Breathing Room. Great Bear Rainforest (central BC coast), BC, Canada. October 12, 2015.

Ten percent of the revenue generated by this image will be donated to Raincoast*.

Species Status in Canada**: Special Concern (May 2002).

While Grizzly Bears (Ursus arctos) are not technically listed as "Endangered" in Canada, they have been extirpated from most of their historical range. Grizzly Bears are far more sensitive to intrusion/disturbance in their habitat than are Black Bears and are being increasingly forced into marginal habitat by human encroachment. The Great Bear Rainforest along the central and northern coast of British Columbia is one of the last strongholds of the Grizzly Bear in Canada, and even this population is coming under increasing pressure.

Sadly, because this bear resides in BC, there's a very real chance that its life will be ended by a bullet. And, its head and paws will be cut off (leaving its carcass to simply rot) so that they can be mounted and adorn the wall of some fearless trophy hunter (who will, no doubt, be cheered on by all the grasses, sedges and clams that will be saved from being so mercilessly eaten by this fearsome beast).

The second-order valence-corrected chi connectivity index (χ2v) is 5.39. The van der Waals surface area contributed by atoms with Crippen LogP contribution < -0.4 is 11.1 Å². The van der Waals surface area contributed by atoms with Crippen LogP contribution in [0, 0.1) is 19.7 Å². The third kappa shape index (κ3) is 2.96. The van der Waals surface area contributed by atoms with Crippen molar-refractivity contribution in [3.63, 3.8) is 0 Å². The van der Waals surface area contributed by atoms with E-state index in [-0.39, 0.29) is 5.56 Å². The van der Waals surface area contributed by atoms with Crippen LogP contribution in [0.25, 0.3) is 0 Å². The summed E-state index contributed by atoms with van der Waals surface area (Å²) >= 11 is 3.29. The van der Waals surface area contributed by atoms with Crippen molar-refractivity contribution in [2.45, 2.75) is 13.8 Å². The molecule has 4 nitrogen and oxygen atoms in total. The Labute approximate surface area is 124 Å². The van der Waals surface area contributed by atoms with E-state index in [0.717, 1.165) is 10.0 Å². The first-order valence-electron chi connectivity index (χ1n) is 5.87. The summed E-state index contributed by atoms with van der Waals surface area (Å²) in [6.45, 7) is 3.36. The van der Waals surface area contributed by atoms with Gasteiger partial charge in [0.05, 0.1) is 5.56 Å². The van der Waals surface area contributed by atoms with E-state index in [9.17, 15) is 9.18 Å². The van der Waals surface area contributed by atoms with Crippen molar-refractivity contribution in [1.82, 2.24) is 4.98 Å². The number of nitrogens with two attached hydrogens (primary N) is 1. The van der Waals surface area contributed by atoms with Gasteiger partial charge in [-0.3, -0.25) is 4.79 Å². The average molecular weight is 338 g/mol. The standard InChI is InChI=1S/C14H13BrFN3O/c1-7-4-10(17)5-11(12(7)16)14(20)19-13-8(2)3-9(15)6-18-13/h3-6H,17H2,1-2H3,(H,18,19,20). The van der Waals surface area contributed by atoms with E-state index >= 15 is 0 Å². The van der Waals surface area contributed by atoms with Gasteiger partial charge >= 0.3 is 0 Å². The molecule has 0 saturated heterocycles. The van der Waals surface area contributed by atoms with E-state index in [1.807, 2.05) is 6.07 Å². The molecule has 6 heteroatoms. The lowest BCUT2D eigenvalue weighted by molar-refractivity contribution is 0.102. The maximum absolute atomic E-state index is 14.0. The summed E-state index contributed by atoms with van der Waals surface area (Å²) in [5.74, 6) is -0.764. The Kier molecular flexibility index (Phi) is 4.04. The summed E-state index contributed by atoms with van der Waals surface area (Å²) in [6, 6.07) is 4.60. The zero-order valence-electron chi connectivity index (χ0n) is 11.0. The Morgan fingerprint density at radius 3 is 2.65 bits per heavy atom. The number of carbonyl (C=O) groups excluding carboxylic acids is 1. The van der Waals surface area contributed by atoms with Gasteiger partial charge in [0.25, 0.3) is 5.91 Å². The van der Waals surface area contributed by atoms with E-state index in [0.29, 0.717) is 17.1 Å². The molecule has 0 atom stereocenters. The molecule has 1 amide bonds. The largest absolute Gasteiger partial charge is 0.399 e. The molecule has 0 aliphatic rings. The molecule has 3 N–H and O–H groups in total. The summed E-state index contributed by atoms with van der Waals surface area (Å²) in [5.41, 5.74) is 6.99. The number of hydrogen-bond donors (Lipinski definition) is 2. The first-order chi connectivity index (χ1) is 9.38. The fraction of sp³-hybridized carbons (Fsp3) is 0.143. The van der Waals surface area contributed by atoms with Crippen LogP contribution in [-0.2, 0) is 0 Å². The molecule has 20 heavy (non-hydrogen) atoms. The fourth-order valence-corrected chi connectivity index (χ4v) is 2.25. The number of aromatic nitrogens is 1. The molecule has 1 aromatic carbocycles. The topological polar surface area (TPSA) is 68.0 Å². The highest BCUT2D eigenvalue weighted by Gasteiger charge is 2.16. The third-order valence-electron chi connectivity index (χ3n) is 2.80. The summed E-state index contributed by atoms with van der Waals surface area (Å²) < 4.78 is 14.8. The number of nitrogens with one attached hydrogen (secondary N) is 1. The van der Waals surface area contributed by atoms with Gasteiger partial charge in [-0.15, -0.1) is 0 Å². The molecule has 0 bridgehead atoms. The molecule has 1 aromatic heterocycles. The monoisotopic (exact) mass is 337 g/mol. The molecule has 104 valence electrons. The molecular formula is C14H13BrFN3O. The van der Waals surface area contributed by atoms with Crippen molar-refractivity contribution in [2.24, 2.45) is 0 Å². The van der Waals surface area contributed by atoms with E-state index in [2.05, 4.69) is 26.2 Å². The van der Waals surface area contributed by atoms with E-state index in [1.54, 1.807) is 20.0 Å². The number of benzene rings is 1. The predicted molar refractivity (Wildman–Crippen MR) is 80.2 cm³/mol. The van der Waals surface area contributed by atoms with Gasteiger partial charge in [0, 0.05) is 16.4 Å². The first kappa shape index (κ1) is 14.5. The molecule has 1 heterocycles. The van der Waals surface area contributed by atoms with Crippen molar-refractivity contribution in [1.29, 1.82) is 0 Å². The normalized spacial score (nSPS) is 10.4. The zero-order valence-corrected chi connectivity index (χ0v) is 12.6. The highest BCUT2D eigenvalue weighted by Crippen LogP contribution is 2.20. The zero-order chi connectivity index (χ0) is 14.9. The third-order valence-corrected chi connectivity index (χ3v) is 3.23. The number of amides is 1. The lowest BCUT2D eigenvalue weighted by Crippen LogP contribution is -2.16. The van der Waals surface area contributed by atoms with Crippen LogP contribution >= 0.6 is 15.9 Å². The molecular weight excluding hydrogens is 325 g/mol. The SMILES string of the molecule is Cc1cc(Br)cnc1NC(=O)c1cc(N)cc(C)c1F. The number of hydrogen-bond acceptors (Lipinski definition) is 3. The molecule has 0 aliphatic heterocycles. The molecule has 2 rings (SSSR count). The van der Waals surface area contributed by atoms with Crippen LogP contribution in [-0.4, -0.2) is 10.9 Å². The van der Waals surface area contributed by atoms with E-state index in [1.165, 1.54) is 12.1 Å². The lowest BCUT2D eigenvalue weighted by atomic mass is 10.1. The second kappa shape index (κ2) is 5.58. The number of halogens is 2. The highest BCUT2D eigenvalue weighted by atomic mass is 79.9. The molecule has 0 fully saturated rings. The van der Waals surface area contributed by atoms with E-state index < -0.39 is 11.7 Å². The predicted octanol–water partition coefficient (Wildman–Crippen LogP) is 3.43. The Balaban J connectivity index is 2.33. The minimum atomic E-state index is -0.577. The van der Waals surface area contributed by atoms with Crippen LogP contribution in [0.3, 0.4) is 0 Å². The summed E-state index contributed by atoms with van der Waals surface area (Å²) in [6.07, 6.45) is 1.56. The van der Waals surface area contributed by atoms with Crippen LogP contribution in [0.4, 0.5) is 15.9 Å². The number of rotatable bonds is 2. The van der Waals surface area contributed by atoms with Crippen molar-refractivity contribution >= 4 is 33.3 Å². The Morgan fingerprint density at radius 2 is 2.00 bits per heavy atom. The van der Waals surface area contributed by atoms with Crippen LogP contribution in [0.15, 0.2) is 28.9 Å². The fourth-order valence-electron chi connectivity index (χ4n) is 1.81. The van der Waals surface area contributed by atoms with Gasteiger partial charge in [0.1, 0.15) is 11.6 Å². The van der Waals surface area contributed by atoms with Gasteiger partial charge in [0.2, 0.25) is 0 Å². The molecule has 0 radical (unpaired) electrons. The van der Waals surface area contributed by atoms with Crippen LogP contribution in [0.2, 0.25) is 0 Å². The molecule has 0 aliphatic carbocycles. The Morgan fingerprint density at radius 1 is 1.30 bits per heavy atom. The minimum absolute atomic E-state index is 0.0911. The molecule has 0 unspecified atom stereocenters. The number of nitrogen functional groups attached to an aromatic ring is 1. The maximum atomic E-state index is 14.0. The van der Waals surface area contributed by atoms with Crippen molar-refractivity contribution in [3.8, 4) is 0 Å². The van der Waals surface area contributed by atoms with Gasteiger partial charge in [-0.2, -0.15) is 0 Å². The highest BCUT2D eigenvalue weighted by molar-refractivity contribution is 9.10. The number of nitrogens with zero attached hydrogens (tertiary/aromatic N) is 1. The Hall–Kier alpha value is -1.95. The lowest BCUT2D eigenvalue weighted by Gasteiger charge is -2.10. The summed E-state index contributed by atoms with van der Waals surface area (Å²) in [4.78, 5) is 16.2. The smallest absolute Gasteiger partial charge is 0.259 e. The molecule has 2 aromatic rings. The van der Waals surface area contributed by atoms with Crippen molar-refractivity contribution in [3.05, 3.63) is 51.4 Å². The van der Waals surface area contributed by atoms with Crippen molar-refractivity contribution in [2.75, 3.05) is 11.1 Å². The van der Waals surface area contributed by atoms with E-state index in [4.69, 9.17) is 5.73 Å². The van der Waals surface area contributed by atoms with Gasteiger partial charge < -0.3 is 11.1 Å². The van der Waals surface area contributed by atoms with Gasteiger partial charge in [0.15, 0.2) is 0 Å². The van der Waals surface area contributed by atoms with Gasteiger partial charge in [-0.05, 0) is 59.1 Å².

The debate about the trophy hunting of carnivores can be broken into 3 arguments: the ethical, the economic, and the ecological. The ethical argument for the trophy hunting of grizzlies in BC? On that one - just go back and look at this image and read the paragraph immediately above. The economic argument? Well, it's on even shakier grounds - not only does bear-watching in BC generate 11-15 times as much revenue as bear hunting (and employ 10-15 times as many people), but the revenue generated by bear hunting doesn't even cover the cost to the BC Gov't of managing the hunt itself - it's a net loss to the taxpayers of BC (all studies related to these economic claims can be supplied on request). The ecological argument? Yep, you guessed right - there isn't one. As a matter of fact, an increasing body of sound, peer-reviewed scientific studies have shown how the guild of carnivores at the TOP of the food chain are exceptionally important to the overall health of ecosystems - everything from ensuring continued biodiversity through to maximizing that amount of carbon dioxide the ecosystem can absorb (climate change consequences, anyone?).